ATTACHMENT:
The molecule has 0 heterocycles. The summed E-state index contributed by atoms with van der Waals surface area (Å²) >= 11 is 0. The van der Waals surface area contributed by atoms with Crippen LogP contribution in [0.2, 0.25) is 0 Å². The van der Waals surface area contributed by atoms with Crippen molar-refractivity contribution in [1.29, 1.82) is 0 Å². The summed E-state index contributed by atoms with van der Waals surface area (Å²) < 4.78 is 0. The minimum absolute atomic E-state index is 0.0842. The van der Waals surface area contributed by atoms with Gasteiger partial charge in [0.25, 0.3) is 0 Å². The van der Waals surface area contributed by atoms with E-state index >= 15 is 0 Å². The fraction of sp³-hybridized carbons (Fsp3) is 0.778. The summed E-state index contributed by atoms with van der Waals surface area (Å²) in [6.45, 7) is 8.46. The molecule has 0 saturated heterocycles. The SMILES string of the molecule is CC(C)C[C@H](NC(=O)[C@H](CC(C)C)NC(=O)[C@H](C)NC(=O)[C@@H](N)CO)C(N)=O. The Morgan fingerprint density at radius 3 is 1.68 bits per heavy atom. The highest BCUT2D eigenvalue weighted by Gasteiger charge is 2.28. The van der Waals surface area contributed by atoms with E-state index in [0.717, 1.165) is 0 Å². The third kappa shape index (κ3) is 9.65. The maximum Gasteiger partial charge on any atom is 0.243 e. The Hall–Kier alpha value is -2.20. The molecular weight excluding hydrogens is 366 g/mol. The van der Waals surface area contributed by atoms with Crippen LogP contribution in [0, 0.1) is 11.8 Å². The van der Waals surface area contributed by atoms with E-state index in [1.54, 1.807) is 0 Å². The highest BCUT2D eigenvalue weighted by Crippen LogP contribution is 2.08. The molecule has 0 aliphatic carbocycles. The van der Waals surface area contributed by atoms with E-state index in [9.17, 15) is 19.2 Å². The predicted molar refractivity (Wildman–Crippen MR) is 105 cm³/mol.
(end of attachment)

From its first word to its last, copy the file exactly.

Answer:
The molecule has 0 heterocycles. The summed E-state index contributed by atoms with van der Waals surface area (Å²) >= 11 is 0. The van der Waals surface area contributed by atoms with Crippen LogP contribution in [0.2, 0.25) is 0 Å². The van der Waals surface area contributed by atoms with Crippen molar-refractivity contribution in [1.29, 1.82) is 0 Å². The summed E-state index contributed by atoms with van der Waals surface area (Å²) < 4.78 is 0. The minimum absolute atomic E-state index is 0.0842. The van der Waals surface area contributed by atoms with Gasteiger partial charge in [0.25, 0.3) is 0 Å². The van der Waals surface area contributed by atoms with E-state index >= 15 is 0 Å². The fraction of sp³-hybridized carbons (Fsp3) is 0.778. The summed E-state index contributed by atoms with van der Waals surface area (Å²) in [6.45, 7) is 8.46. The molecule has 0 saturated heterocycles. The SMILES string of the molecule is CC(C)C[C@H](NC(=O)[C@H](CC(C)C)NC(=O)[C@H](C)NC(=O)[C@@H](N)CO)C(N)=O. The Morgan fingerprint density at radius 3 is 1.68 bits per heavy atom. The highest BCUT2D eigenvalue weighted by Gasteiger charge is 2.28. The van der Waals surface area contributed by atoms with E-state index in [0.717, 1.165) is 0 Å². The third kappa shape index (κ3) is 9.65. The maximum Gasteiger partial charge on any atom is 0.243 e. The Hall–Kier alpha value is -2.20. The molecular weight excluding hydrogens is 366 g/mol. The van der Waals surface area contributed by atoms with Crippen LogP contribution in [0, 0.1) is 11.8 Å². The van der Waals surface area contributed by atoms with E-state index in [1.54, 1.807) is 0 Å². The highest BCUT2D eigenvalue weighted by Crippen LogP contribution is 2.08. The molecule has 0 aliphatic carbocycles. The van der Waals surface area contributed by atoms with E-state index in [9.17, 15) is 19.2 Å². The predicted molar refractivity (Wildman–Crippen MR) is 105 cm³/mol.